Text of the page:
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> Yes, but it seemed like libraries (such as NumPy here) were mainly switching because of the EOL of Python2 rather than for any actual benefit provided by Python3.

Actually if you ever wrote code that you wanted to make backwards compatible with Python 2.7 is a nightmare. The fact that they did not even wait until 2020 before depreciating it is a testament to that.

> I've considered that as more of "Python 3 is a bad thing" by splitting the ecosystem further, and creating additional churn and rework of existing projects. Thus my question of why people seem to think this is a good thing now -- i.e. what has changed in Python 3.6 that they're happy to do this now when they were pissed off about it a couple years ago?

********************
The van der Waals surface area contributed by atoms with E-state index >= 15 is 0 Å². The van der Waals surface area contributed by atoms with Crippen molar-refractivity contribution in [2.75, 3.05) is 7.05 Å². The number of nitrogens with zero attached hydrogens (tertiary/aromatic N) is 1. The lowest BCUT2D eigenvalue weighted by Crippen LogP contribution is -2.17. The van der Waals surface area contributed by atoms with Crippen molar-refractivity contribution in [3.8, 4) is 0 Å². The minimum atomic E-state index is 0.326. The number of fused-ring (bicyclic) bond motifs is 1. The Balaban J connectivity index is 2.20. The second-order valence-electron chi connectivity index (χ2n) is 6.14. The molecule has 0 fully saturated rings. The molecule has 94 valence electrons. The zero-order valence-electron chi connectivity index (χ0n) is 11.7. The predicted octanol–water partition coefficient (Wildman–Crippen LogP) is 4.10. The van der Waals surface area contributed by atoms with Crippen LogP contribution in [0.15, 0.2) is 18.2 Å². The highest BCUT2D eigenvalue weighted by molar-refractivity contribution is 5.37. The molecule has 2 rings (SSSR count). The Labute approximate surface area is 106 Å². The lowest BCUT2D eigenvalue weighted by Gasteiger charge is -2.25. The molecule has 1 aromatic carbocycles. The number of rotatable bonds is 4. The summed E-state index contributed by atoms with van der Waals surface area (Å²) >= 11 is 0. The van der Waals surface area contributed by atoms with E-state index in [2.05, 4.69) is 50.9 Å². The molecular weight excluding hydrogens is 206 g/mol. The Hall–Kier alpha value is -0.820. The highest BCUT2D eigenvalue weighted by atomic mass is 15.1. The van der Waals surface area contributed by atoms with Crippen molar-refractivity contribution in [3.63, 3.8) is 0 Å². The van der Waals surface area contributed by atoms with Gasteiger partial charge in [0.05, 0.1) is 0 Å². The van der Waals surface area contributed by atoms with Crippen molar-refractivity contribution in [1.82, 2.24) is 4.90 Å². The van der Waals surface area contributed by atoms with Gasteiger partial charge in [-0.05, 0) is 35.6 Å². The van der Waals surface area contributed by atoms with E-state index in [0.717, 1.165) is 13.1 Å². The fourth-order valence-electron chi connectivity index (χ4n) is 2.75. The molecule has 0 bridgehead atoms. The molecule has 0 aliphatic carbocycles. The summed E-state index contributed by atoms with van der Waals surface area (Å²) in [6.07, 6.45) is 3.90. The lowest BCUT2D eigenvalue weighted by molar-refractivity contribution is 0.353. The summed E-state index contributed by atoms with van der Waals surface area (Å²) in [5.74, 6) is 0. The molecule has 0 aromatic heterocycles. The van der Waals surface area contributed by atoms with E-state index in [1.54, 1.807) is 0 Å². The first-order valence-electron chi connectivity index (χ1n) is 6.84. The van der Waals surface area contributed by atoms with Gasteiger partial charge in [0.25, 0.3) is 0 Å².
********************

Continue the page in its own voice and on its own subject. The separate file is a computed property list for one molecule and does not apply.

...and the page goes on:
I don't know about others, I always been supporting Python 3 since 3.4. I feel like many people were complaining about Python 3, but never used it, then eventually started using and realized that it is not so bad.

> I may do that.

You should, is much more enjoyable experience. Perhaps because you're so used to Python 2, you don't notice, but Python 2 has a lot of warts that accumulated over the years.

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